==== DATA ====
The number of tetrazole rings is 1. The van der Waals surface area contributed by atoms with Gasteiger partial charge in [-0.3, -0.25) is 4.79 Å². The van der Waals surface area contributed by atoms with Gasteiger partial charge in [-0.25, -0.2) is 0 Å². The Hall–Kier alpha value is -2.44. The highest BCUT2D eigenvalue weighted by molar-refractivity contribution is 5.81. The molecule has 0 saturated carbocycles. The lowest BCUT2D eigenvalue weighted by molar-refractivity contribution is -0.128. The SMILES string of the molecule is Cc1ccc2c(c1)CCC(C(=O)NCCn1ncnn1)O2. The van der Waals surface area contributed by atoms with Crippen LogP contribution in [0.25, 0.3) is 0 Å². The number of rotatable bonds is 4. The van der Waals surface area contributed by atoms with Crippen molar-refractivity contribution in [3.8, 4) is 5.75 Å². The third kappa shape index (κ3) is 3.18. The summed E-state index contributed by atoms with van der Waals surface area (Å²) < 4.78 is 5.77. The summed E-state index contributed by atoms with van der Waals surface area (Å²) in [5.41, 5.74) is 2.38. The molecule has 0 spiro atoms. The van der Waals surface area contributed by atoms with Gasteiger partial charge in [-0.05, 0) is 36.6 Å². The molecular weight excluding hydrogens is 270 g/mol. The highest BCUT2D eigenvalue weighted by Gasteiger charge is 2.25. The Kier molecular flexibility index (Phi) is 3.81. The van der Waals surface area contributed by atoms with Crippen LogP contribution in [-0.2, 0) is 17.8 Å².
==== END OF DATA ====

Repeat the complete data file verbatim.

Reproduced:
The number of tetrazole rings is 1. The van der Waals surface area contributed by atoms with Gasteiger partial charge in [-0.3, -0.25) is 4.79 Å². The van der Waals surface area contributed by atoms with Gasteiger partial charge in [-0.25, -0.2) is 0 Å². The Hall–Kier alpha value is -2.44. The highest BCUT2D eigenvalue weighted by molar-refractivity contribution is 5.81. The molecule has 0 saturated carbocycles. The lowest BCUT2D eigenvalue weighted by molar-refractivity contribution is -0.128. The SMILES string of the molecule is Cc1ccc2c(c1)CCC(C(=O)NCCn1ncnn1)O2. The van der Waals surface area contributed by atoms with Crippen LogP contribution in [0.25, 0.3) is 0 Å². The number of rotatable bonds is 4. The van der Waals surface area contributed by atoms with Crippen molar-refractivity contribution in [3.8, 4) is 5.75 Å². The third kappa shape index (κ3) is 3.18. The summed E-state index contributed by atoms with van der Waals surface area (Å²) < 4.78 is 5.77. The summed E-state index contributed by atoms with van der Waals surface area (Å²) in [5.41, 5.74) is 2.38. The molecule has 0 spiro atoms. The van der Waals surface area contributed by atoms with Gasteiger partial charge in [-0.05, 0) is 36.6 Å². The molecular weight excluding hydrogens is 270 g/mol. The highest BCUT2D eigenvalue weighted by Gasteiger charge is 2.25. The Kier molecular flexibility index (Phi) is 3.81. The van der Waals surface area contributed by atoms with Crippen LogP contribution in [-0.2, 0) is 17.8 Å².